The ghost town was still there to explore and we did. The cemetery was both interesting and tragic. Many of the graves no longer had markers. Many with markers were now unreadable. Most graves had tokens of money within their rock or fence boundaries. It was heart wrenching to see the area of the cemetery devoted to the children. There were offerings of toys and stuffed animal on the graves. We somberly left there and went to the town site itself.
Ballarat is named after the city in Australia where the 2,284-ounce nugget was found. It was one of the famous towns in that countryís gold rush. Ballarat was not part of the 1849 gold rush in California. But, one of the towns that sprung up later in the booms that happened from 1870 to the First World War.
I had been to Ballarat years ago. There was a lot more to it then. Today, there are a handful of buildings still standing. But, there are ruins and mines all over the area to explore. Even some claims that are still being worked. One mine has just recently been investigated and found to have enough gold to make working it a commercially viable idea. The lack of wood in the area forced the inhabitants to make the buildings of mostly adobe. The ruins are slowly melting back into the desert.
Higher up on the Panamint Mountains and just miles from Ballarat was Panamint
City. Built on the very slopes of the mountain where silver was discovered in
December of 1872; Panamint City had a peak population of 2000. The silver
bullion was cast into cubes weighing 400 pounds to deter thieves. The City was
flourishing and the mills and mines were working steady till a 20 hour rain
storm sent a wall of water down Surprise Canyon and took out much of the city.
The boom was over and the miners departed. There is a sighting tube on top
of one of the small monuments located at the intersection of the main road and
the dirt road to Ballarat. Paul got a nice shot through it of the location of
Panamint City. One day I would like to return and explore the mile high
ghost town at length.
We took a lot of pictures there at Ballarat and then headed out. We wanted to get some hunting in at another lake before the day was completely gone. We would choose the lake back at the RV from our maps.
We arrived back at Stovepipe Wells just a little before one in the afternoon. Had a quick lunch, hooked up the jeep to the towing system and got fuel. Another great opportunity for conversation was not lost as we traveled to Silurian Dry Lake. With our schedules as hectic as they are, we actually do not talk or see each other for weeks at a time. We check in around the day that the Meteorite-Times is due to be done, but donít get a chance to catch up until these infrequent journeys.
We reached Silurian at around four in the afternoon. We just parked and grabbed the magnet canes and our packs then hit the lake. We found a meteorite a few minutes after five pm. Long shadows were already stretching out across the clay surface by the time the photographs and GPS data and written backup record were done. It is a small partial stone that is quite responsive to a magnet. The surface of the lake had been disturbed only a little from the rains where it was found. The stone was partly covered with a thin coating of clay. Some parts of the lake had been altered quite a bit. In one area the surface had peeled up into large bowl like pieces. They crunched and broke under our feet as we walked.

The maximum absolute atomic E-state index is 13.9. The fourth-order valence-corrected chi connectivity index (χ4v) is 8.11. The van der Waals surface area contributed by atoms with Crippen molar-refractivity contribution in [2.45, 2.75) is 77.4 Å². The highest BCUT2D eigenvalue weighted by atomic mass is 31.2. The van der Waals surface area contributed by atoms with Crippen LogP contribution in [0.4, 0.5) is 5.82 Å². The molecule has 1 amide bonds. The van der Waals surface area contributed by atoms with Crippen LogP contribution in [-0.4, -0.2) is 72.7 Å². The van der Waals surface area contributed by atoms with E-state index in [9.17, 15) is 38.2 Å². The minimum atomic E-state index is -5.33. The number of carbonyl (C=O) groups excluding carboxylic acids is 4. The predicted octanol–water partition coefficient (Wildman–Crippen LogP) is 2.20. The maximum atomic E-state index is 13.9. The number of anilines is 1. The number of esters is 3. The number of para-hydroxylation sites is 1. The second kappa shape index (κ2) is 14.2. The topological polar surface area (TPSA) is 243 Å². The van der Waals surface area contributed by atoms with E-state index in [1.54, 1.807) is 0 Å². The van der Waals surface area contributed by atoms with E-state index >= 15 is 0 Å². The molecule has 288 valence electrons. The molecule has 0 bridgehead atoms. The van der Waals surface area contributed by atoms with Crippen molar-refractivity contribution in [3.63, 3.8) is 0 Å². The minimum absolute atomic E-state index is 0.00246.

We hunted till it was too dark to really see anymore; worked our way back to the motorhome for dinner. I think it was turkey with mashed potatoes and gravy. Also mixed vegetables that night were on the menu. We of course had our picture download time and then it was off to bed.
We were out hunting by eight in the morning and it was clear that it was going to be very hot. The surface of Silurian Dry Lake is quite nice for hunting; not many rocks. We knew it had been hunted before, but we could not remember how much. So we decided to take the metal detectors and use them part of the day. If it had been seriously hunted then we might find something buried. I love hunting with a detector. It does slow you down as far as ground you can cover. But, there are all the little pulse raising events when the detector screams that something is down there. We found another big pile of bullets and junk. We hunted until around 11 am then headed back toward the motorhome. Paul arrived first dropped off his detector and got a refill on Gatorade. He had already headed back out with his magnet cane by the time I arrived. I did the same and headed back out for a couple more hours also. Another small stone was found this day. It is not very responsive to a magnet at all. When the detector was tried on it the sensitivity had to be cranked up to get much response.
This was the hottest day of hunting I can remember. It was significantly over one hundred degrees and the air was absolutely still.
We have learned since returning that there was one other meteorite recovered
from Silurian. There should be around five independent falls on that size lake,
so more are likely out there. The one that was found previously was recovered a
while back by Bob Verish, it is an LL6.
The sad part of the trip came at just before 2 in the afternoon
when the engine started up for the long trip home. I knew that I had used up my
vacation for the year. Any more trips would have to be one-day jaunts or
weekends at most. We checked out two other lakes nearby as we drove home. We
knew one of them had also yielded meteorites. It undoubtedly has more to give
up to a long-suffering hunter.
All and all a spectacular trip filled as always with a variety of different activities.